More often than not Democrats and Republicans have difficulty agreeing on much of anything in Washington, D.C. However, in a rare sign of unity in the U.S. House of Representatives, the two parties came together to pass a bill that bans the slaughter, transportation, sale and possession of dogs and cats for consumption in America.

Animal lovers around Bozeman may assume that this practice is already illegal in Montana, but only six states in the U.S. currently have laws against slaughtering and eating dogs and cats, and the Treasure State isn't one of them.

The Dog and Cat Meat Trade Prohibition Act of 2018 now needs to be taken up by the U.S. Senate and passed in order for the bill to be signed into law.

Republican Rep. Vern Buchanan and Democratic Rep. Alcee Hastings, both of Florida, co-sponsored the bill with Hastings releasing the following statement:

"The House of Representatives has voted to unify animal cruelty laws across the country, which would prohibit the slaughter of dogs and cats for human consumption," Hastings said. "I am proud to have championed this effort in Congress to explicitly ban the killing and consumption dogs and cats across the United States, and am greatly appreciative of my friend and colleague Congressman Buchanan for taking the 'Dog and Cat Meat Trade Prohibition Act' across the finish line today."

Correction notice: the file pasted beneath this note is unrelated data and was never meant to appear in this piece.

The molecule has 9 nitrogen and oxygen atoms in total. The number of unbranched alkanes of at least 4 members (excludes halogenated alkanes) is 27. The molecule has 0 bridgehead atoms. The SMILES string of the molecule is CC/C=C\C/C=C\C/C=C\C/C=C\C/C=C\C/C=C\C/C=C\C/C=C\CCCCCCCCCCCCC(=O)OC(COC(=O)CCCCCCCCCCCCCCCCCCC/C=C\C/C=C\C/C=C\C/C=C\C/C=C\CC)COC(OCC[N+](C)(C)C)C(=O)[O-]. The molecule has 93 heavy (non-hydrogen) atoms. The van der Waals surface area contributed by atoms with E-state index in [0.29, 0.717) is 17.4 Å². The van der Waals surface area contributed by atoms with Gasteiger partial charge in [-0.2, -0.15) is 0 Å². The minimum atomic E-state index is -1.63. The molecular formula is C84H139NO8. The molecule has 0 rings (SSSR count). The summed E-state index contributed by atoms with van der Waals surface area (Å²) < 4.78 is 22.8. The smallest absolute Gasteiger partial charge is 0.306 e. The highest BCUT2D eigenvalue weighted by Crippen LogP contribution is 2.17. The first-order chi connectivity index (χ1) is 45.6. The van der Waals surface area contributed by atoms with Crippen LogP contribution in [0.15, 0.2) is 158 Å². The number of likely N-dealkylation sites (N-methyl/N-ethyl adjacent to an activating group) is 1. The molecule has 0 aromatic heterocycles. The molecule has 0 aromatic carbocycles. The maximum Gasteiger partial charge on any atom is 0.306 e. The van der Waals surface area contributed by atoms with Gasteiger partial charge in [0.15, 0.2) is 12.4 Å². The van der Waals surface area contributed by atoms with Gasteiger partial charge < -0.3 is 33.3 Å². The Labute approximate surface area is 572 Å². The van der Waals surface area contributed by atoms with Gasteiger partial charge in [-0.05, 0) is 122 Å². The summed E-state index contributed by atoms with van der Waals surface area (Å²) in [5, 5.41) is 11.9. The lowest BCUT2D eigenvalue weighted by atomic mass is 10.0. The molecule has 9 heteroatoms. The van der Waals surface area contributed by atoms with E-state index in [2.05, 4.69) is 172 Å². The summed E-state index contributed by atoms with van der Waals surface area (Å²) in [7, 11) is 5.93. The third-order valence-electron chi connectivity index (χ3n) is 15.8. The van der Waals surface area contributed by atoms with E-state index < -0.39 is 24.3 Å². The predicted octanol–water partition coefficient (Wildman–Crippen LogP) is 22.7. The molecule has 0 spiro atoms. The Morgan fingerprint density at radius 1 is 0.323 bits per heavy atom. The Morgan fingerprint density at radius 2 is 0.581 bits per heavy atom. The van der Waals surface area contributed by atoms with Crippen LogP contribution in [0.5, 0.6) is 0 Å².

The bill also prevents foreign and interstate trade of cats and dogs for consumption purposes.

However, there is an exception for Indian tribes. The bill states that tribes can engage in this behavior "for the purpose of a religious ceremony."

The bill calls for a maximum penalty for eating cats and dogs to be $5,000.